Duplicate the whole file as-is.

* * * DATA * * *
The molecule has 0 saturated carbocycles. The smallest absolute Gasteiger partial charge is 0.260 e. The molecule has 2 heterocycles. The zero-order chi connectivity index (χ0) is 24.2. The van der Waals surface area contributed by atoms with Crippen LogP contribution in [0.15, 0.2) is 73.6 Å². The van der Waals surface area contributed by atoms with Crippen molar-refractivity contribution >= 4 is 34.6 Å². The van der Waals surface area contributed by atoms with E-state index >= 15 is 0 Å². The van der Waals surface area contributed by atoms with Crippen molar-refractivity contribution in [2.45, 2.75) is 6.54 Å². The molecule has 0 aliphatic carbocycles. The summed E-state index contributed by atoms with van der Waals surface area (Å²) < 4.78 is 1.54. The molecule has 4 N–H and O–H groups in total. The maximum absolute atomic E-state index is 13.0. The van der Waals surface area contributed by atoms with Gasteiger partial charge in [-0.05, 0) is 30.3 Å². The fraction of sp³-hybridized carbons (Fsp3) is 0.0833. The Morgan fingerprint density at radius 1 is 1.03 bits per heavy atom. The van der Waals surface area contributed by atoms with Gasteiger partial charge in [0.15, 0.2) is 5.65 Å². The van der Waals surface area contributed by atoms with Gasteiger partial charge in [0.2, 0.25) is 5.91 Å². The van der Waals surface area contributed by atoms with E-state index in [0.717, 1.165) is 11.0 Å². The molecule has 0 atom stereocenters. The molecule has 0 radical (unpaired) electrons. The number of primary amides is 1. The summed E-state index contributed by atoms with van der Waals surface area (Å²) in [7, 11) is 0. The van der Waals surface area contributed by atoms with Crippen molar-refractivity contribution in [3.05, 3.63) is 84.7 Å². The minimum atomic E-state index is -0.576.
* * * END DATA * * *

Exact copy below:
The molecule has 0 saturated carbocycles. The smallest absolute Gasteiger partial charge is 0.260 e. The molecule has 2 heterocycles. The zero-order chi connectivity index (χ0) is 24.2. The van der Waals surface area contributed by atoms with Crippen LogP contribution in [0.15, 0.2) is 73.6 Å². The van der Waals surface area contributed by atoms with Crippen molar-refractivity contribution >= 4 is 34.6 Å². The van der Waals surface area contributed by atoms with E-state index >= 15 is 0 Å². The van der Waals surface area contributed by atoms with Crippen molar-refractivity contribution in [2.45, 2.75) is 6.54 Å². The molecule has 0 aliphatic carbocycles. The summed E-state index contributed by atoms with van der Waals surface area (Å²) < 4.78 is 1.54. The molecule has 4 N–H and O–H groups in total. The maximum absolute atomic E-state index is 13.0. The van der Waals surface area contributed by atoms with Gasteiger partial charge in [-0.05, 0) is 30.3 Å². The fraction of sp³-hybridized carbons (Fsp3) is 0.0833. The Morgan fingerprint density at radius 1 is 1.03 bits per heavy atom. The van der Waals surface area contributed by atoms with Gasteiger partial charge in [0.15, 0.2) is 5.65 Å². The van der Waals surface area contributed by atoms with Gasteiger partial charge in [0.2, 0.25) is 5.91 Å². The van der Waals surface area contributed by atoms with E-state index in [0.717, 1.165) is 11.0 Å². The molecule has 0 atom stereocenters. The molecule has 0 radical (unpaired) electrons. The number of primary amides is 1. The summed E-state index contributed by atoms with van der Waals surface area (Å²) in [7, 11) is 0. The van der Waals surface area contributed by atoms with Crippen molar-refractivity contribution in [3.05, 3.63) is 84.7 Å². The minimum atomic E-state index is -0.576.